The traditional and vulgarized type of the intellectual is given by the Man of Letters, the philosopher, and the artist. Therefore, journalists, who claim to be men of letters, philosophers, artists, also regard themselves as the "true" intellectuals. In the modern world, technical education, closely bound to industrial labor, even at the most primitive and unqualified level, must form the basis of the new type of intellectual. . . .
The mode of being of the new intellectual can no longer consist of eloquence, which is an exterior and momentary mover of feelings and passions, but in active participation in practical life, as constructor [and] organizer, as "permanent persuader", not just simple orator.
For Boulez, the traditional means of artistic expression must be condemned and replaced by new kinds based on, yes, technical education. The mode of being of the new intellectual (artist) can no longer consist of eloquence (traditional expressivity in music), but in active participation as constructor and organizer. There is no music more complexly organized than that of Boulez!

Aesthetics, as an evaluative method unique to the arts and hence outside the realm and power of politics, must be brought to heel. This was done by simply dismissing it entirely and replacing it with sociology, economics and cultural theory.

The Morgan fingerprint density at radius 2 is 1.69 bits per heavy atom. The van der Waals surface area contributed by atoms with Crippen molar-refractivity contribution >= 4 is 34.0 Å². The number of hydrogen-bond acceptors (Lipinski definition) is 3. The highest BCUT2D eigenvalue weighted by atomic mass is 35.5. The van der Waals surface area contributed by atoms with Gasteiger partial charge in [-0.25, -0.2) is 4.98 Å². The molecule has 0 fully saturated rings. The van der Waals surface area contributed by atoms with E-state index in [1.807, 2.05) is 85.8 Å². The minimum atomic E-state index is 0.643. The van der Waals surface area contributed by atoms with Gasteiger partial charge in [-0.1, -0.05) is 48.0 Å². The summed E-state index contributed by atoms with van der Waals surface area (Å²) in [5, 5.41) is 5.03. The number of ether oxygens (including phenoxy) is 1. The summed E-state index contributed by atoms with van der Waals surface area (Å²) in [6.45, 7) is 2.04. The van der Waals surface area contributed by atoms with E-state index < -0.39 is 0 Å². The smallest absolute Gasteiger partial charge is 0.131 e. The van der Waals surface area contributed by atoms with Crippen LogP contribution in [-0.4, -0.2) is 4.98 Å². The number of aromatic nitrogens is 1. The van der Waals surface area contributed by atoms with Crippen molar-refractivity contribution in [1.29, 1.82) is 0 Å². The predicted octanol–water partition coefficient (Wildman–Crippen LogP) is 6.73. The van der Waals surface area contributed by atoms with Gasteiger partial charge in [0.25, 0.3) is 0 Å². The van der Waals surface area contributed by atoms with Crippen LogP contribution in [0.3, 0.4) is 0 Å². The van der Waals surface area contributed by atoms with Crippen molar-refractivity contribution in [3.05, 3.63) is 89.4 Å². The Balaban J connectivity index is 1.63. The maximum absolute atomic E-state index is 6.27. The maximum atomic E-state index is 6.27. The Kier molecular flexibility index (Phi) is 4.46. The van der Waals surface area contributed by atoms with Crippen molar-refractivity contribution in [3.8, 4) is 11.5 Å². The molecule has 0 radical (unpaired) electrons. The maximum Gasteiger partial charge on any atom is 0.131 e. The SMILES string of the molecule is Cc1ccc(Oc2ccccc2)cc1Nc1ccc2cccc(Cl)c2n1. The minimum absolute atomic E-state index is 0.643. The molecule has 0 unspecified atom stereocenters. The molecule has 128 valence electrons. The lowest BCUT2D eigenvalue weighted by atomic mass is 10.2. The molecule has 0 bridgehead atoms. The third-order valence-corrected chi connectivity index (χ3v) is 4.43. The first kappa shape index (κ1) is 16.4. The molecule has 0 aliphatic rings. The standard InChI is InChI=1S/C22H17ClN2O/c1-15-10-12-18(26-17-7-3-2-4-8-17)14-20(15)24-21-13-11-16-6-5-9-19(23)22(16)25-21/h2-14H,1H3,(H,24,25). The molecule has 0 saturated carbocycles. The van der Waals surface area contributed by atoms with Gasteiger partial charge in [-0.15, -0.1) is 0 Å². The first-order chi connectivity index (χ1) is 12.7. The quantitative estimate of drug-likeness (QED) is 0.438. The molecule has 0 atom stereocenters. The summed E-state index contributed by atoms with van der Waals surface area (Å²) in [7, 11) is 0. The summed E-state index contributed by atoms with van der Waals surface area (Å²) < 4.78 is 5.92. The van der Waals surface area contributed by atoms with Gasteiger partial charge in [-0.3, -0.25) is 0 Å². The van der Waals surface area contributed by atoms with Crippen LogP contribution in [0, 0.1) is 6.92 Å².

It seems to be always the case that Marxism demands that history be wiped out entirely and replaced by the entirely new: new art, new society and new people. Utopia is always promised, so who cares what the human cost is! But there are only humans.

I promise not to do this again as it is too far outside our core interests here at the Music Salon, but without digging into this sort of thing, it is hard to understand why aesthetics is so assiduously avoided in just those places where it is needed: the study of humanities in universities, arts coverage in the mass media and even music blogs.